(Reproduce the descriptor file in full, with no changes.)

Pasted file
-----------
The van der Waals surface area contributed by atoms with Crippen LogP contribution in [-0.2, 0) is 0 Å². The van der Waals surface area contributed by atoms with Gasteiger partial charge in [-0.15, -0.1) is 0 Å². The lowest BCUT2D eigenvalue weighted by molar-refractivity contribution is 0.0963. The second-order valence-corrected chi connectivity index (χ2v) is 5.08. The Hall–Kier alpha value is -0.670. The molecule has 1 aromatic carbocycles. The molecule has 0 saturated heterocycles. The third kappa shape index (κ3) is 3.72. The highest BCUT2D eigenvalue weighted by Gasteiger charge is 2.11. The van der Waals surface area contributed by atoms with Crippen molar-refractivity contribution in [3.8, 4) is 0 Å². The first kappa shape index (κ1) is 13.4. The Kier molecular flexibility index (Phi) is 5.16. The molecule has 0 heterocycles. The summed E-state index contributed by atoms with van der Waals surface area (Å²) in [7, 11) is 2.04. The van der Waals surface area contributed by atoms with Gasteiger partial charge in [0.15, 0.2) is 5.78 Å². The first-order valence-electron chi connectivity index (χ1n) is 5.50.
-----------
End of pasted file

The van der Waals surface area contributed by atoms with Crippen LogP contribution in [-0.2, 0) is 0 Å². The van der Waals surface area contributed by atoms with Gasteiger partial charge in [-0.15, -0.1) is 0 Å². The lowest BCUT2D eigenvalue weighted by molar-refractivity contribution is 0.0963. The second-order valence-corrected chi connectivity index (χ2v) is 5.08. The Hall–Kier alpha value is -0.670. The molecule has 1 aromatic carbocycles. The molecule has 0 saturated heterocycles. The third kappa shape index (κ3) is 3.72. The highest BCUT2D eigenvalue weighted by Gasteiger charge is 2.11. The van der Waals surface area contributed by atoms with Crippen molar-refractivity contribution in [3.8, 4) is 0 Å². The first kappa shape index (κ1) is 13.4. The Kier molecular flexibility index (Phi) is 5.16. The molecule has 0 heterocycles. The summed E-state index contributed by atoms with van der Waals surface area (Å²) in [7, 11) is 2.04. The van der Waals surface area contributed by atoms with Gasteiger partial charge in [0.15, 0.2) is 5.78 Å². The first-order valence-electron chi connectivity index (χ1n) is 5.50.